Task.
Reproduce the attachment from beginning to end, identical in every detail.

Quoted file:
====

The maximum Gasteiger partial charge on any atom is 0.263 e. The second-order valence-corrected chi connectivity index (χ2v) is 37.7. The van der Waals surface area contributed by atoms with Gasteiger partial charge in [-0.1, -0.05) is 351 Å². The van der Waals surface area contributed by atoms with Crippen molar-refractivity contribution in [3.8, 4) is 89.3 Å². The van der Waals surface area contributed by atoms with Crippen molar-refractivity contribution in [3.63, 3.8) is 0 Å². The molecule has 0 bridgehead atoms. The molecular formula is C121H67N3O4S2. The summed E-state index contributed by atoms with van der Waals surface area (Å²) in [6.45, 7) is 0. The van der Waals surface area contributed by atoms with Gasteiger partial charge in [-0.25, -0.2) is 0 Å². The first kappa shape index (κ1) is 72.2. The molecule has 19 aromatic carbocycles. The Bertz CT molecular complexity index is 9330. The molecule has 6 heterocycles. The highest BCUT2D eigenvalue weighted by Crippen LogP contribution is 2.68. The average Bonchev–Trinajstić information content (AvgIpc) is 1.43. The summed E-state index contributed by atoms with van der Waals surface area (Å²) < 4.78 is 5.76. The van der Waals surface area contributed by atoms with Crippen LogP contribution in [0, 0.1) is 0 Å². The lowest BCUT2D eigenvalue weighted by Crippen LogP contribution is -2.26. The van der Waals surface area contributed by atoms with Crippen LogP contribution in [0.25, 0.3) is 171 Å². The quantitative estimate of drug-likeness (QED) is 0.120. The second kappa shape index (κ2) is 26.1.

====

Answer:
The maximum Gasteiger partial charge on any atom is 0.263 e. The second-order valence-corrected chi connectivity index (χ2v) is 37.7. The van der Waals surface area contributed by atoms with Gasteiger partial charge in [-0.1, -0.05) is 351 Å². The van der Waals surface area contributed by atoms with Crippen molar-refractivity contribution in [3.8, 4) is 89.3 Å². The van der Waals surface area contributed by atoms with Crippen molar-refractivity contribution in [3.63, 3.8) is 0 Å². The molecule has 0 bridgehead atoms. The molecular formula is C121H67N3O4S2. The summed E-state index contributed by atoms with van der Waals surface area (Å²) in [6.45, 7) is 0. The van der Waals surface area contributed by atoms with Gasteiger partial charge in [-0.25, -0.2) is 0 Å². The first kappa shape index (κ1) is 72.2. The molecule has 19 aromatic carbocycles. The Bertz CT molecular complexity index is 9330. The molecule has 6 heterocycles. The highest BCUT2D eigenvalue weighted by Crippen LogP contribution is 2.68. The average Bonchev–Trinajstić information content (AvgIpc) is 1.43. The summed E-state index contributed by atoms with van der Waals surface area (Å²) < 4.78 is 5.76. The van der Waals surface area contributed by atoms with Crippen LogP contribution in [0, 0.1) is 0 Å². The lowest BCUT2D eigenvalue weighted by Crippen LogP contribution is -2.26. The van der Waals surface area contributed by atoms with Crippen LogP contribution in [0.25, 0.3) is 171 Å². The quantitative estimate of drug-likeness (QED) is 0.120. The second kappa shape index (κ2) is 26.1.